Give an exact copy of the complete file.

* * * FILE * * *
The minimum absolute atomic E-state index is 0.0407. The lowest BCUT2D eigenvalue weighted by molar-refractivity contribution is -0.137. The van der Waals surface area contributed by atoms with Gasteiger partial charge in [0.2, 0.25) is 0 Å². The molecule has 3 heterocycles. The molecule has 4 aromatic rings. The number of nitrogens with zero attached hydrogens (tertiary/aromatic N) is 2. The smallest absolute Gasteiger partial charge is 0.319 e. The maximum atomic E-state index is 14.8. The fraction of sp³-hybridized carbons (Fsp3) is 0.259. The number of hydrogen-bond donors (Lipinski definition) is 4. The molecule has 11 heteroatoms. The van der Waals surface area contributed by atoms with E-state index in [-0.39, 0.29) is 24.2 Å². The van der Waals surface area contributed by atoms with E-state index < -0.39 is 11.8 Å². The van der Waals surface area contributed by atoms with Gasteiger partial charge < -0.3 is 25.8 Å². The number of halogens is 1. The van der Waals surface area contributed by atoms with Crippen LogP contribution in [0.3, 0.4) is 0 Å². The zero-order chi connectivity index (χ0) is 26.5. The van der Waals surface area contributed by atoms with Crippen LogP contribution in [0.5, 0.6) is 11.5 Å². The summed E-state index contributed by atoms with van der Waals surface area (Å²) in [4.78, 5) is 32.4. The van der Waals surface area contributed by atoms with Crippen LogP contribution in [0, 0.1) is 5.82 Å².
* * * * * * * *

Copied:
The minimum absolute atomic E-state index is 0.0407. The lowest BCUT2D eigenvalue weighted by molar-refractivity contribution is -0.137. The van der Waals surface area contributed by atoms with Gasteiger partial charge in [0.2, 0.25) is 0 Å². The molecule has 3 heterocycles. The molecule has 4 aromatic rings. The number of nitrogens with zero attached hydrogens (tertiary/aromatic N) is 2. The smallest absolute Gasteiger partial charge is 0.319 e. The maximum atomic E-state index is 14.8. The fraction of sp³-hybridized carbons (Fsp3) is 0.259. The number of hydrogen-bond donors (Lipinski definition) is 4. The molecule has 11 heteroatoms. The van der Waals surface area contributed by atoms with E-state index in [-0.39, 0.29) is 24.2 Å². The van der Waals surface area contributed by atoms with E-state index < -0.39 is 11.8 Å². The van der Waals surface area contributed by atoms with Gasteiger partial charge < -0.3 is 25.8 Å². The number of halogens is 1. The van der Waals surface area contributed by atoms with Crippen LogP contribution in [0.3, 0.4) is 0 Å². The zero-order chi connectivity index (χ0) is 26.5. The van der Waals surface area contributed by atoms with Crippen LogP contribution in [0.5, 0.6) is 11.5 Å². The summed E-state index contributed by atoms with van der Waals surface area (Å²) in [4.78, 5) is 32.4. The van der Waals surface area contributed by atoms with Crippen LogP contribution in [0, 0.1) is 5.82 Å².